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Songs and Poems by Rob Donn MacKay


Glasgow, June, 1899.


The men who are capable of distinguishing practical from impractical objects, and who are the more active in making them practicable for others, are, in my opinion, most deserving of honour. Pre-eminent amongst these it is my privilege to place you, and I esteem it an honour to be able to make even this slight acknowledgment of your patriotic and noble example. Without your keen appreciation of what is most useful in advancing the prosperity and prestige of the Gael. and without your incentive and never failing support, influences which at the present time are active in this direction would, no doubt, be dormant. Who is deserving of honour as a true and loyal Highlander if you are not? You have been zealous in promoting a Gaelic culture, especially in your native county, you have done a similar good service to our clan, and your loyal devotion has had a beneficial effect upon the whole Gaelic race. Our Celtic kinsmen across the waters have frequently and gratefully acknowledged your generous help. Even in the publication of this volume your stimulus was not awanting. It was undertaken chiefly through your incentive and advice, and it was the desire to gain your commendation which caused it to be carried out in a style in which no other Gaelic bard's works have ever been issued. It is my esteemed privilege to dedicate to you, the clansman of our gifted Sutherland bard, this edition of his works. I do so with feelings of respect and gratitude; feelings which are universally shared, I believe, by Gaels of every class, creed, and clan, who have the cause of their country, race, and language at heart.

Yours faithfully,



THE poetical works of Rob Donn have already been published in three editions, the first in 1829, the second in 1870, and the third so recent as last year. These several editions agree in so far as they include such of the bard's compositions as are worthy of preservation, much that is not, and probably some pieces which were not his work at all. The first and third editions have each glossaries, which are by no means complete. Generally speaking, the later editions adhere to the text and orthography of the first, which, having been rendered according to the literary usage of the time, gives an impression of defective rhyme and rhythm. The only aim of the editors seems to have been the rendering of the bard's meaning. The present edition has other important claims on the reader's interest. The text has been revised and made to conform, as nearly as can be advantageously done, to the bard's own native dialect. By this change the ordinary reader loses nothing, while the student gains much. A full and carefully compiled glossary of all the local words, and dialectic forms of words used by the bard, as well as many which do not occur in his works, with their meanings in the English language, and their etymologies, where these can be given, together with a treatise on the Reay Country pronunciation of Gaelic, is appended, and will be found of great value.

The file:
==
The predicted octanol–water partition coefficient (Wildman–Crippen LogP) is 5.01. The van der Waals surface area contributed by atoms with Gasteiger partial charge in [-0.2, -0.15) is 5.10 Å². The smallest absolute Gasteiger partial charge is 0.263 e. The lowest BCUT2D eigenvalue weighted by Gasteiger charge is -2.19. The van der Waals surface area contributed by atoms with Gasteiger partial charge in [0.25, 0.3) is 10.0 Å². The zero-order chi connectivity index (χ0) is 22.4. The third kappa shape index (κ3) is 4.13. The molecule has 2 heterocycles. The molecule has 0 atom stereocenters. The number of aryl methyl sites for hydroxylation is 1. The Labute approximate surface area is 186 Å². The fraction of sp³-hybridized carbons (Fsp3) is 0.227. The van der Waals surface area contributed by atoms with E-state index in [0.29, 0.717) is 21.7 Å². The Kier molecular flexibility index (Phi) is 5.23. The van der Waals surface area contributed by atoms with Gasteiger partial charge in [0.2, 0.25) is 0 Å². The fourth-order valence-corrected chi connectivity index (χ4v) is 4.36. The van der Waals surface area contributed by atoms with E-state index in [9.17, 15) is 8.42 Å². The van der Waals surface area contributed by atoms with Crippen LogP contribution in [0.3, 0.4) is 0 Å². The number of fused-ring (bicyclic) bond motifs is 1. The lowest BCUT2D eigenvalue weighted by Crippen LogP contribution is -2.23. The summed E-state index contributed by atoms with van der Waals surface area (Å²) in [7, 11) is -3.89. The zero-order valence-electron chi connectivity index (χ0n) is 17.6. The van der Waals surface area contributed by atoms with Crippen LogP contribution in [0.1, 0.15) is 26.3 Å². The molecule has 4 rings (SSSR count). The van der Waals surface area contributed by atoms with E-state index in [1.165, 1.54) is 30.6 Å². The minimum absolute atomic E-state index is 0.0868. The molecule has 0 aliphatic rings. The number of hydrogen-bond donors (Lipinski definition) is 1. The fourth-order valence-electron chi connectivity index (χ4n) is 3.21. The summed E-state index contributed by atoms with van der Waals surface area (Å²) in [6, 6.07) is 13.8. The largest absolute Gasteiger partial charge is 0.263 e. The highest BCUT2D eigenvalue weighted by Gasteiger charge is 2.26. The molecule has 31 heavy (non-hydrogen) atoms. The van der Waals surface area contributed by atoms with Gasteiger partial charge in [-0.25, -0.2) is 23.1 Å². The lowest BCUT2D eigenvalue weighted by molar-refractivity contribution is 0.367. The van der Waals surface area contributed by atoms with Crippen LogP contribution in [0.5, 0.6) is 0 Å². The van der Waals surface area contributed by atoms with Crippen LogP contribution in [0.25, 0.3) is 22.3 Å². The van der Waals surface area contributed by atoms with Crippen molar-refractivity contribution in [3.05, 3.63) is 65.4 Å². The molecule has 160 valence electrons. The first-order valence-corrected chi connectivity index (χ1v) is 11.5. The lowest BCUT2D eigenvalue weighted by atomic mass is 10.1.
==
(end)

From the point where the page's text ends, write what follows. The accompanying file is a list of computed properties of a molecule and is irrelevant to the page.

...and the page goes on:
The melodies of about fifty pieces, taken principally from a manuscript collection of airs of Rob Donn's songs noted down in the Reay Country by the late John Munro, a native of the district, and printed in both notations, further enhance the work. The surname of the bard has of late given rise to a good deal of controversy, in view of which the chapter treating of that subject will doubtless be read with more than ordinary interest.

It is doubtful if the inclusion of every composition alleged to have been made by Rob Donn has tended to increase the bard's reputation as such. Keeping this in view only the principal compositions, and such of the minor pieces as were necessary to display the style and range of subject which were his, are reproduced.

This volume is unique in many ways. We do not know that the works and music of any Gaelic bard have ever been published in this form before; indeed, we doubt if it would be possible to give fifty of the songs of any other Gaelic bard set to the original melodies. It is to the credit of Sutherland people that they have preserved so well the old songs and the old music, of which we believe a great deal could yet be taken down from the natives of the county.

It has often been stated that Rob Donn has been fortunate above all other Gaelic bards in having so many editions of his works published, and so much prominence given to them by writers of distinction, such as Mr. J. G. Lockhart, son-in-law of Sir Walter Scott, and others. However that may be, we have endeavoured in this instance to present his songs and poems to our countrymen in as pleasing a form as possible, with-such additional matter as we believe would add to their interest.


An Clar-Innsidh (Contents)
Going to this page you'll find the list of poems and songs and as most of these songs are in the Gaelic language I have scanned each page as an image.  So all you need to do is check the Page number of the song you are interested in reading and then return to this page and select the Page number from the list below.

List of Subscribers

English Translations

  • Page 93 - The Shieling Song
  • Page 94 - The Drover's Lament, There's Nothing in the Garish Day
  • Page 95 - The Death Song of Hugh, The Rispond Family Elegy
  • Page 96 - The Song of Winter
  • Page 97 - Death, Lament for Hugh MacKay
  • Page 98 - Lament for Mr Murdoch, Elegy to John MacKay
  • Page 99 - 'Tis Thy Death
  • Page 100 - Elegy to Donald, Lord Reay

Musical Notes

Rob Donn and his Times

The Dialect of the Reay Country Bard


The Bard's Surname

Return to our Poetry Page


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